Concerned Veterans for America” and “VoteVets”, are advancing a more restrained American foreign policy.


“In today’s hyper-partisan climate, it is rare for a majority of Americans to agree on anything, let alone something as important to our country’s future as foreign policy. Yet, it’s happening.

Our organizations, Concerned Veterans for America and VoteVets, are doing just that. We have historically clashed during election cycles and bitterly debated how the Department of Veterans Affairs can best serve our nation’s veterans. Yet, we are setting differences aside to advance a more restrained American foreign policy.

With the U.S. role in the world at the forefront of public discussion, it is clearer than ever the majority of Americans support a new approach abroad. Much like the partnership between our two organizations, we believe Americans are willing to reject partisan labels in favor of resolving endless wars, removing troops from Syria and Afghanistan, and pursuing a foreign policy that deters threats and encourages mutually beneficial trade and diplomacy.

And not only do many Americans agree our military should be less engaged abroad, but this sentiment transcends even the deepest of partisan divides, manifesting itself in a growing movement in the halls of Congress.

To further these goals, we are urging Congress to reclaim its constitutional role in authorizing military action abroad and to ensure such a weighty responsibility does not rest solely with the executive branch. With elected representatives vigorously debating U.S. involvement in the world, American interests and the well-being of its citizens will be more thoroughly considered.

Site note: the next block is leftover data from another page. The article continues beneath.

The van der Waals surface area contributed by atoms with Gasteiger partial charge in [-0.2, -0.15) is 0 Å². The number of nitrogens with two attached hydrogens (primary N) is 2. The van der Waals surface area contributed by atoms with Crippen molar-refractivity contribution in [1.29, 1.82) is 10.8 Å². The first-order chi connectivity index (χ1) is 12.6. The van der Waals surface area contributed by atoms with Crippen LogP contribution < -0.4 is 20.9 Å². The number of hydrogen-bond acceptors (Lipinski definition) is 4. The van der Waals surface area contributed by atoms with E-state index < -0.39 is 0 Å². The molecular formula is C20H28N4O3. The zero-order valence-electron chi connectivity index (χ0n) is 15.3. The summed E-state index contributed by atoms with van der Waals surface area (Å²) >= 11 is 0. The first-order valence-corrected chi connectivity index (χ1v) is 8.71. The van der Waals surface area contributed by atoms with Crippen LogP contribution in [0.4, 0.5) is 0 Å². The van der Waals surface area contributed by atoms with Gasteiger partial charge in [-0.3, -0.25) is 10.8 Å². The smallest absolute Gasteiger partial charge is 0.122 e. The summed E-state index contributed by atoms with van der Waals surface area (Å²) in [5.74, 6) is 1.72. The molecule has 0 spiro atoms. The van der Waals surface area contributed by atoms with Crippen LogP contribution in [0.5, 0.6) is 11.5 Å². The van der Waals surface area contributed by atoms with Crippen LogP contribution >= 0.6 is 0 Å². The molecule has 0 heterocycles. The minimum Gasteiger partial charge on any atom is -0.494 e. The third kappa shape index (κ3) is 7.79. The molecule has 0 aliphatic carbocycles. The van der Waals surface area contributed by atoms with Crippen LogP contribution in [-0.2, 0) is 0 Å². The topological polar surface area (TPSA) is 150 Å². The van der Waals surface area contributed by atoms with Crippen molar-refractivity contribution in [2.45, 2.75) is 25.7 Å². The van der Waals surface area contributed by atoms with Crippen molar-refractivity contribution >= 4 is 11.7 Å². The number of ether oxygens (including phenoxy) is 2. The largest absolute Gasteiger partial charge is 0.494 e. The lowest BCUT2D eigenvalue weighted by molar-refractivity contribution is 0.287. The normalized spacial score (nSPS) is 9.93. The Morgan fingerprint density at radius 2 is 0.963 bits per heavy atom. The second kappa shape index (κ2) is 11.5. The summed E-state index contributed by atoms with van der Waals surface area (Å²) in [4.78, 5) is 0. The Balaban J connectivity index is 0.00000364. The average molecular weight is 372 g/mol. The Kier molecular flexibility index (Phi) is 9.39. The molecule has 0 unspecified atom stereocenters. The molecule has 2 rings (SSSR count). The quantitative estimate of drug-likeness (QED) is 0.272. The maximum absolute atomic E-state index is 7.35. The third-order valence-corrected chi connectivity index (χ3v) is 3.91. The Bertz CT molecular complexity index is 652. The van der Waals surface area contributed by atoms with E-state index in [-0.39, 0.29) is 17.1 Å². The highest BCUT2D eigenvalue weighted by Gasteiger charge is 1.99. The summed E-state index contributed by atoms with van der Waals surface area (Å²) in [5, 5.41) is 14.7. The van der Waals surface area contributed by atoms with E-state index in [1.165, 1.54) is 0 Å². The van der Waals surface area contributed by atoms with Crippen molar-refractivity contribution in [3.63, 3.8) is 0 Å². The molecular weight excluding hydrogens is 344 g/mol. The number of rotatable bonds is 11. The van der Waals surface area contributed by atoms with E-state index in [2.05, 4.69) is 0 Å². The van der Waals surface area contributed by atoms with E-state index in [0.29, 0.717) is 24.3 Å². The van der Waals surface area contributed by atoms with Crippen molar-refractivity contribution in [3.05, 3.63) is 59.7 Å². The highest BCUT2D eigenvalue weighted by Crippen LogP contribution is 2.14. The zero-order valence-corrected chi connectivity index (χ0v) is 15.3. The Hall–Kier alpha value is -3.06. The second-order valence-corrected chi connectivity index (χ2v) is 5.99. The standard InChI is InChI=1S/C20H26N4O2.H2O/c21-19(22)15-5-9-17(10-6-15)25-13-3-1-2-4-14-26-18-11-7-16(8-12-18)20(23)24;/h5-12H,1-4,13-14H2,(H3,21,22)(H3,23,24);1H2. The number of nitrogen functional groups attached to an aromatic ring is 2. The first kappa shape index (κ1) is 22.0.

In short, an engaged Congress is more accountable to its constituents, more responsible for American security, and more invested in our economic prosperity.

Fortunately, we are seeing hopeful signs that Congress may begin to reassert itself.

Earlier this year, and for the first time ever, Congress used the War Powers Act to demand an end to American support for the Saudi-led war in Yemen.

Also, the House of Representatives passed a measure to repeal the 2001 Authorization for Use of Military Force (AUMF) — the law passed after 9/11 that authorized military force in Afghanistan, but which has been used by three presidents to justify military action in 14 countries.

One of the most significant moves toward restoring the balance of power was the passage of a measure that would effectively bar the president from taking offensive military action against Iran without approval from Congress. Cosponsored by two unlikely allies, Reps. Matt Gaetz, R-Fla., an outspoken Trump supporter, and Ro Khanna, D-Calif., a co-chair of Sen. Bernie Sanders’ presidential campaign, this provision would enforce the law, by making clear that the president has no authority to use any existing AUMF to launch an offensive attack against Iran, requiring Congress to debate, approve and authorize offensive military action against that country.

A similar measure received the support of half the Senate. Unfortunately, too many members chose to continue the status quo instead of facing the hard issues and difficult decisions.

A majority of members in both the House and Senate have now voted in support of restricting the executive branch and reasserting the legislative branch in matters of war, just as the Constitution outlines.